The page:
Being a diverse and forward-thinking movement also means consistently seeking to understand and experiment with new ideas. The GBV Prevention Network, therefore, offers access to a wealth of compelling resources from both members and non-members. Here, you can keep up-to-date with thousands of the latest ideas and efforts being made to prevent VAW around the region. You can also share your own vision and practices, so others can learn from your experiences. We hope these materials will continue to expand our Network’s culture of learning!

Theme Women’s Rights

Sexual health, human rights and the law

Sexual violence and sexuality-related violence occur in all parts of the world. Some people may be especially vulnerable to such violence, including women, children, people in custodial situations, people with disabilities, and/or people whose real or perceived sexual orientation or gender identity is deemed unacceptable. Violence in any form is detrimental to mental and physical health and other aspects of well-being.

To avert this, states have obligations to bring their laws and regulations that affect sexual health into alignment with human rights laws and standards. It is critical that barriers are removed to access  to sexual health information and services, and laws put in place that aim to support and promote sexual health

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Source: World Health Organisation

Year of Publication: 2015

16 Days of Activism report, 2014

The 16 Days of Activism against Gender Violence is an annual global campaign to bring attention to the problem of violence against women. In 2014, the Network worked with 117 member organisations within 14 countries in the Horn, East and Southern Africa to provoke critical thinking and discussion on the silence surrounding violence against women through numerous activities. This report presents key highlights of the regional campaign and challenges us to take action to break the silence on violence against women.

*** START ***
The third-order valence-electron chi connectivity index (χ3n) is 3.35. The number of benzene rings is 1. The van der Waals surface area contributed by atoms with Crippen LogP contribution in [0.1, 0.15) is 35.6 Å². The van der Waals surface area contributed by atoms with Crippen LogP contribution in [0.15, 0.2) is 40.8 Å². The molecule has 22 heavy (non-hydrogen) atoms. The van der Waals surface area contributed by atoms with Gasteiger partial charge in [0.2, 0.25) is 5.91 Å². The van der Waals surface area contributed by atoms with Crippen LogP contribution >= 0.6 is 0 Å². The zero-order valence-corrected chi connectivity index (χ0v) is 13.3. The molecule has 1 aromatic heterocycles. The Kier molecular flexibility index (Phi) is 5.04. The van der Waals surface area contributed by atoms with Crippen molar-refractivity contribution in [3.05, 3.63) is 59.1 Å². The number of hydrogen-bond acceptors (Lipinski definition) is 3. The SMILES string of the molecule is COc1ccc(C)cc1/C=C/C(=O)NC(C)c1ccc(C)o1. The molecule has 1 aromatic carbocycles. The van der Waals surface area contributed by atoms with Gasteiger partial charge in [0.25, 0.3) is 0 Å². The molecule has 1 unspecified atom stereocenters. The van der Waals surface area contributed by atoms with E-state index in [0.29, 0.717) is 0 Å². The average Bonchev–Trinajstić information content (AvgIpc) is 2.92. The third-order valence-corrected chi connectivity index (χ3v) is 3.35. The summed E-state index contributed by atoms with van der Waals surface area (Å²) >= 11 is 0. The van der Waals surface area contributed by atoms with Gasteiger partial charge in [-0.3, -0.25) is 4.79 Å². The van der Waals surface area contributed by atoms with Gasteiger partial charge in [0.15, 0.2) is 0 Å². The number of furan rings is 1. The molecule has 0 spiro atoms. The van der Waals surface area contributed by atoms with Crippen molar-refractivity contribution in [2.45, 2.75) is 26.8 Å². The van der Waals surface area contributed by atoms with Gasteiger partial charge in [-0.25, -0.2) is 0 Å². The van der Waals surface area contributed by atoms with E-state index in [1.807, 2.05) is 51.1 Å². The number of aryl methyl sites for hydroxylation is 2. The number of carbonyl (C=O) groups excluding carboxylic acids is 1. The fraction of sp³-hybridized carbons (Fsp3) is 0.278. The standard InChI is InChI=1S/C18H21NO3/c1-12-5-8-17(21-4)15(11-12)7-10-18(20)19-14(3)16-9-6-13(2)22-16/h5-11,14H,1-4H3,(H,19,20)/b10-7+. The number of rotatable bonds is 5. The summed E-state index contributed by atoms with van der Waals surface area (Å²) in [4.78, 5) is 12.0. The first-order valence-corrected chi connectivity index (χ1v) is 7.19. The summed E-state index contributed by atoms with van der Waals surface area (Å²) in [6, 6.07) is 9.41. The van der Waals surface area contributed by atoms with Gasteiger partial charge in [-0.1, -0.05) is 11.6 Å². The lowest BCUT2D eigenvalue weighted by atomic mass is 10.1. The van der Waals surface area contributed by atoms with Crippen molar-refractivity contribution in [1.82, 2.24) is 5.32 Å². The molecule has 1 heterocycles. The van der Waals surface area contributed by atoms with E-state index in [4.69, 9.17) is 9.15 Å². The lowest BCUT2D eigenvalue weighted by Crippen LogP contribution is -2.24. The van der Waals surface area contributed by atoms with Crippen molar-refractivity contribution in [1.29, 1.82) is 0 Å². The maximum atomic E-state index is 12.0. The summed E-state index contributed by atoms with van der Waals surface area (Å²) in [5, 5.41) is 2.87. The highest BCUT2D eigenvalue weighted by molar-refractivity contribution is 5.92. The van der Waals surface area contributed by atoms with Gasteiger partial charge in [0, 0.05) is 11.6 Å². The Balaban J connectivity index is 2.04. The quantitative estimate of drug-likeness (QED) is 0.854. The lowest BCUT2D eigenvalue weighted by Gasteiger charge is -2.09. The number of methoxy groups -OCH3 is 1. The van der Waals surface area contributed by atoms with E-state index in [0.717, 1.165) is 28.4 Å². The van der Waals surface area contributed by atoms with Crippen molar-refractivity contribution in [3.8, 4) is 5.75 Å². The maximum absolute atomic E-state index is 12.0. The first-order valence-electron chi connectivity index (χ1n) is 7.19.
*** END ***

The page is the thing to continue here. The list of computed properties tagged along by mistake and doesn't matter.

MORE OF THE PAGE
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Source: GBV Prevention Network

Year of Publication: 2015

 

Maputo Protocol: Protocol to the African Charter on Human and Peoples’ Rights on the Rights of Women in Africa

The Maputo Protocol was originally adopted by the “Assembly of the African Union” in Maputo, Mozambique on July 11, 2003. The official document is titled “Protocol to the African Charter on Human and People’s Rights on the Rights of Women in Africa.”

Year of publication: 2003

Source: African Commission on Human and People’s Rights

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Gender-Based Violence Laws In Sub-Saharan Africa

This report documents examples of legislation in sub-Saharan Africa4 designed to combat gender-based violence and evaluates how law can effectively address the challenges associated with violence against women. This report was prepared for the Committee on African Affairs of the New York City Bar by the lawyers listed below in collaboration with Elizabeth Barad, of the Law Offices of Elizabeth Barad, and Elisa Slattery, of the Center for Reproductive Rights, as part of a pro bono project coordinated by The Cyrus R. Vance Center for International Justice

Year of publication: 2007

Prepared by: Enikő Horváth, Monwabisi Zukani, Desmond Eppel, Monica Kays, Abdoul Konare, Yeora S. Park, Ekaterina Y. Pischalnikova, Nathaniel Stankard and Tally Zingher With the assistance of: Alana F. Montas and Nicole Manara

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